What we know about leaky gut syndrome

Most of your internal organs are comfortably protected from the outside world. But gastrointestinal—More precisely, inside the gastrointestinal tract — exposed to items from the outside world on a daily basis.

The foods you eat enter your body through your mouth, go to your stomach, where they’re partially digested, and move to your intestines, where the real job of extracting the nutrients and energy we need to live takes place. and develop.

This system usually works pretty well, but for some people it can leak – just like any well-used plumbing system. These small leaks can become an ongoing problem and develop into a condition called leaky gut.
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“Leaky gut is a great visual term for the patient, but it is not a real medical diagnosis,” says Dr. John Whyte, a board-certified internist based in the area. area of ​​Washington, DC, said. Rather than being an exact diagnosis, the term “describes the fact that your intestines aren’t working properly.”

Sometimes called hyperpermeable or permeable bowel, says Lacey Dunn, leaky gut “is a condition in which the lining of the intestines becomes inflamed, damaged, or irritated, allowing microbial toxins and Undigested food particles spill into the bloodstream.” a functional medicine nutritionist and author of A woman’s guide to hormonal harmony.

The tight connections between the cells lining the intestines, called enterocytes, weaken and become more permeable than usual. This means that undigested food particles and the enzymes your body produces to break down and absorb nutrients from food are out of the intestinal tract, where they don’t belong. “Think of your gut lining like your front door. You want the good guys (vitamins and minerals) to come in, but the bad guys (toxins and pathogens) to stay out,” says Dunn. “The same goes for your gut.”

Dawn Beaulieu, director of the IBD clinic for functional medicine at the Vanderbilt Inflammatory Bowel Disease Clinic in Nashville, says the cells lining the inside of the intestines are very active. They fall off and are replaced every four to seven days. “This ongoing turnover provides an opportunity for ‘holes’ to form in the barrier”, said Beaulieu, a GI educator at the Institute of Functional Medicine. “The intestinal barrier isn’t impenetrable, and it shouldn’t be.” But that’s a suggestion from Goldilocks: some osmotic is necessary for the body to function, but too much can lead to problems.


Leakage of material from the intestines into the bloodstream can cause widespread infection and inflammation, which can even increase the risk of certain diseases. Autoimmune disorders. Plus, it can have an impact on nutrition. “That’s a big deal,” explains Whyte, because you’re not absorbing important vitamins and nutrients, and the toxins that pass through mess up your hormones and immune system.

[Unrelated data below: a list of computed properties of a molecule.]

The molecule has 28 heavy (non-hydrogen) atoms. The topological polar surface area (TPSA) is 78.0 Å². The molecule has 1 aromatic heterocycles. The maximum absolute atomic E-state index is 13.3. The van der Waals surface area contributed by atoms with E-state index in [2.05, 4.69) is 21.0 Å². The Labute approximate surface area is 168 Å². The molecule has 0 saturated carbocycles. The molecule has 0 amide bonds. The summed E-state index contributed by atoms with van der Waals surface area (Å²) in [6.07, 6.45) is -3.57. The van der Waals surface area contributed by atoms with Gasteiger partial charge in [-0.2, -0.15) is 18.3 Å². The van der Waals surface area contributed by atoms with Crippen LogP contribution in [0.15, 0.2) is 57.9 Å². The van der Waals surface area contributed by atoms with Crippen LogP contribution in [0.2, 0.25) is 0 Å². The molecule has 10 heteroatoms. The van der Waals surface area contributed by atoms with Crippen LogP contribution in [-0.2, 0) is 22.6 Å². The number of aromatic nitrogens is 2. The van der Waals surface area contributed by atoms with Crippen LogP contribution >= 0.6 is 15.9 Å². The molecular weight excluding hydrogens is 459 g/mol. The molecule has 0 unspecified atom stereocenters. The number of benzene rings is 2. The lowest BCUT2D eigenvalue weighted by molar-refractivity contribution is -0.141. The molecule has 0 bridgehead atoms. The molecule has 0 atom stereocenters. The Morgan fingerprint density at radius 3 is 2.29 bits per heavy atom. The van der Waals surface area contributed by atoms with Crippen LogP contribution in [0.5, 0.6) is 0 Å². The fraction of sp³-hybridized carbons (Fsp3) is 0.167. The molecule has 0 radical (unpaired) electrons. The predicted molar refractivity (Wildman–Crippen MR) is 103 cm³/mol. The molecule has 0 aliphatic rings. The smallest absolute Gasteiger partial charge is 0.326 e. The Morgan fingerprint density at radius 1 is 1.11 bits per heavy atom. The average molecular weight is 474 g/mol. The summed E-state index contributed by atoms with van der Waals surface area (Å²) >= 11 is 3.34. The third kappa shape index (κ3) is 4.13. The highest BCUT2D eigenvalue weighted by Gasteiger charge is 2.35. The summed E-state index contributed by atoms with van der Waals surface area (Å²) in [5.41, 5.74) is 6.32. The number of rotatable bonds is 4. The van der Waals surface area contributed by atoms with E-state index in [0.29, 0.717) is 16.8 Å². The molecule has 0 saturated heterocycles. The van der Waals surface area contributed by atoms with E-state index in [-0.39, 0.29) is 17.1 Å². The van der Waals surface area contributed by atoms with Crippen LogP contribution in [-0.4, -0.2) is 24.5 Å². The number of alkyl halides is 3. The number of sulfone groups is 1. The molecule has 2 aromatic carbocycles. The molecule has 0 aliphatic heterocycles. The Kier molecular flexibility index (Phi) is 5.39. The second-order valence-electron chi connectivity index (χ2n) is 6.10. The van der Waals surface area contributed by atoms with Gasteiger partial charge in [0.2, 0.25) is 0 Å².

Symptoms often include bloating, nausea and cramps, but “because the gut affects our entire body, it can also cause headaches, rashes, fatigue and joint pain.” , Whyte said.

A host of other symptoms, including mood disorders like anxiety and depression, chronic fatigue, brain fog, arthritis, and allergies can be attributed to increased intestinal permeability, Dunn says. In some cases, “leaky gut can manifest without gut-related symptoms,” she notes. “In many cases in my clinical practice, I have seen people who just suffer from skin problems or worry about intestinal infections like parasites next to leaky gut.”

Such broad symptoms can make pinpointing the problem difficult, says Dr Anil Singh, a gastroenterologist with Orlando Health in Florida. “There is no one specific symptom that identifies a leaky gut:” Some people will experience diarrhea or constipation, bloating, or may feel fatigued. Sometimes they suffer from nutritional deficiencies.”

All of these symptoms overlap with other GI conditions and diseases. “You have to rule out other conditions like celiac disease, irritable bowel, or colitis,” says Singh.

Unfortunately, while the barrier function of the intestinal lining has been studied extensively, this has not yet translated into an accurate way to diagnose leaky gut. Dr Kaunteya Reddy, medical director of gastroenterology at Redlands Community Hospital in Redlands, California, said: “Even after decades of scientific research, we still don’t have an accurate test to diagnose. guess.

A noninvasive test is sometimes used to measure the ratio of lactulose to mannitol – a marker of intestinal mucosal function – but Singh says it is not widely available. Testing for nutritional deficiencies can also be a good idea, whether the deficiency is due to a leaky gut or another medical condition.

Who gets leaky gut?

“Anyone can develop increased intestinal permeability,” says Beaulieu, although “there are some people whose genetics may predispose them to a more sensitive digestive tract.” For example, people with first-degree relatives with IBD, gluten sensitivity, celiac disease, frequent GI infections, or IBS may have a higher risk of increased intestinal permeability. However, “genetics is not the main factor,” Beaulieu said. “The food we eat and the way we live in the world around us may be a major driver of our intestinal barrier dysfunction.”